cheers for the post.

Head on to Tokyo and if you’re up to it, down to Yokohama. A lot of variations on your standard tonkotsu ramen is around now. And I’ve found some to be interesting. There are a few terms that you need to be armed with, in terms of how you want to order the “style” that you might like.

I should really put down a list of my favs down somewhere one of these days. Anyways, I’ve just gotten here for my R&R and it’s back to ramen tasting again…

I went to the branch in Shibuya at your recommendation and ordered the spicy one… what a regret. I think I should have just stuck to the original! Try the Shin-Yokohama Ramen museum next time! The kumamoto ramen from KOMURASAKI with the generous bits of garlic is heavenly. It ranks top on my ramen list! The best part is you can buy nama ramen (fresh ramen) with stock at the museum, and cook it at home!

After reading your fabulous review last year, I gave Ichiran a try the next time I went to Japan. We have some fantastic tonkotsu ramen specialists in Sydney (Ryo’s and Gamushara to name a few) so I was a bit dubious to hear that the Ichiran I went to in Ueno was a franchise and not the real deal original!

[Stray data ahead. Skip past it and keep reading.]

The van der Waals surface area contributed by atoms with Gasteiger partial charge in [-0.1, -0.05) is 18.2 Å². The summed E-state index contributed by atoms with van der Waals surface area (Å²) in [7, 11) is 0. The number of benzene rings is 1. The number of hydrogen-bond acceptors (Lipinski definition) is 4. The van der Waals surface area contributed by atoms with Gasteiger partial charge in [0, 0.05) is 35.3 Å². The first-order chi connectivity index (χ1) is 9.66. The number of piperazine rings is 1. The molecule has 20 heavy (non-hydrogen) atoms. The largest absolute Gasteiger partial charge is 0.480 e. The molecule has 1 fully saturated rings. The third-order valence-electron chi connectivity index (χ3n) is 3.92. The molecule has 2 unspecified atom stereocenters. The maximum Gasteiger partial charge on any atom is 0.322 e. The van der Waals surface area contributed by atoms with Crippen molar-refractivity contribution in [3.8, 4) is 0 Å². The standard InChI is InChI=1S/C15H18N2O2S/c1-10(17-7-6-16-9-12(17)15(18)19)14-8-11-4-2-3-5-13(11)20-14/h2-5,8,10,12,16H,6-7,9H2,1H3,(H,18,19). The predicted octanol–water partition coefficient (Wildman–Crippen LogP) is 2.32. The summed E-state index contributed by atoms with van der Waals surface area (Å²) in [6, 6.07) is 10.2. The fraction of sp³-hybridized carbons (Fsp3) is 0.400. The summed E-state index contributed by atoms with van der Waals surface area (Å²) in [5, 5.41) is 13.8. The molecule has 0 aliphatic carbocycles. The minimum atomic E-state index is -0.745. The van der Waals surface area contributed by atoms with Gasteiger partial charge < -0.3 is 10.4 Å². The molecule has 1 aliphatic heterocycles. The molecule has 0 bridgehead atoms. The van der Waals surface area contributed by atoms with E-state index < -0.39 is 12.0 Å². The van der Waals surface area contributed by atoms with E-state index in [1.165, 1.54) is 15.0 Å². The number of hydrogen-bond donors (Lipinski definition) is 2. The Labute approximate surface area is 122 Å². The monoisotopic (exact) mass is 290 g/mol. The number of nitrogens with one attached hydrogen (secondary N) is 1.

However, I shouldn’t have worried… Loved the ‘customizable’ options. Ordered extra noodles, extra pork, extra soup, extra chilli, heck, extra everything using the vending machine. After sitting down in the very narrow booth, the tonkotsu arrived and I was pleasantly surprised by the heavy broth. In fact, every aspect of the ramen was rich but not overly so – superb balance.

I definitely recommend foodies try Ichiran’s tonkotsu for the restaurant experience and for the taste itself!

An Ichiran branch almost opened 2 blocks from my spot here in Greenpoint, Brooklyn. The owner apparently visited my fair neighborhood and fell in love.

They had a spot and occasionally were seen working in there until about a week ago when they seem to have pulled the plug.

Rumor has it they’re going to Manhattan.

Anyway, while they were around they had clippings in their window of the press for the Japanese chain, explanations of proper tonkotsu ramen preparation and serving, and, by way of excusing the delay in opening, a sign that explained they were sourcing locally all ingredients and creating everything from scratch.

Anyway that hope has been dashed after 2 years of salivating. Your article didn’t help either.

Thanks a bunch.